Calculating GDP – Government Expenditure

After adding consumption expenditure and investmentsÂ when calculating GDP we add an additional entity to the hypothetical countryâ€”the government. The government, like people, consumes goods and services that firms produce, and performs two additional tasksâ€”collecting taxes, and paying benefits plus subsidies, also called transfer payments. Since the collecting of taxes is a monetary flow from the households to the government, and transfer payments are a negative flow from householdsÂ  to the government, we can net these two flows to call it net taxes, or simply taxes, which can be assumed as taxes less transfer payments.

Figure: Hypothetical Economy with Households, Firms and the Government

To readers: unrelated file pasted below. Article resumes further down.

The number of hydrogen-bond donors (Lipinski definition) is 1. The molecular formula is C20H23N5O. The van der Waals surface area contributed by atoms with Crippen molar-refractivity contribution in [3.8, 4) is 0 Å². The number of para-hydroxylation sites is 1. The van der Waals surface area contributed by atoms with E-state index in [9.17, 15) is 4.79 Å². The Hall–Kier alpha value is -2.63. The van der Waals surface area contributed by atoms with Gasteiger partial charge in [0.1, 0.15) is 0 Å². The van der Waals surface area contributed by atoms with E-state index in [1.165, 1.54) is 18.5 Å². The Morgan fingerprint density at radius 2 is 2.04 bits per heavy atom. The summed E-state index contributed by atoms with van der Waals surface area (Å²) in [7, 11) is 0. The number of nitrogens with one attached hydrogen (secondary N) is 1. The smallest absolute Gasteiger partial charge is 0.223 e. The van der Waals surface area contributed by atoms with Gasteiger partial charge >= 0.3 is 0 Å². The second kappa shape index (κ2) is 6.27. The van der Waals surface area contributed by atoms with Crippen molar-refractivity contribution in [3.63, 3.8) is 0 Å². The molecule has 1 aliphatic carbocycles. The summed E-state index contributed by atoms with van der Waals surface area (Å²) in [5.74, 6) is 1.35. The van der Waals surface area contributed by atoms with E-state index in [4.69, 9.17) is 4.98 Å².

Computing GDP – adding government expenditures

With the addition of government we see that now firms receive Consumer expenditure (C) + Investments (I) + Government spending (G) and pay out incomes (Y).

In this new economy aggregate expenditure is now:

E = C + I + G and E = Y

Households receive this income (Y) and the outflow is Consumer spending (C) + Savings (S) + Taxes (T).

Therefore, Y = C + S + T, and since Y = E

C + S + T = C + I + G or

S + T = I + G

We also see something interesting here. If G=T e.g. government expenditure equals government revenue in the form of taxes (a balanced budget), then S = I (all savings flow to fund investments made by firms), as in the simpler economy without the government entity. So with the introduction of the government we can see that the government competes with firms for capital when government expenditures exceed revenues. The government is said to be â€œcrowding outâ€ the private sector while competing for capital.

Lastly we will add the rest of the world to compute the final gross domestic product.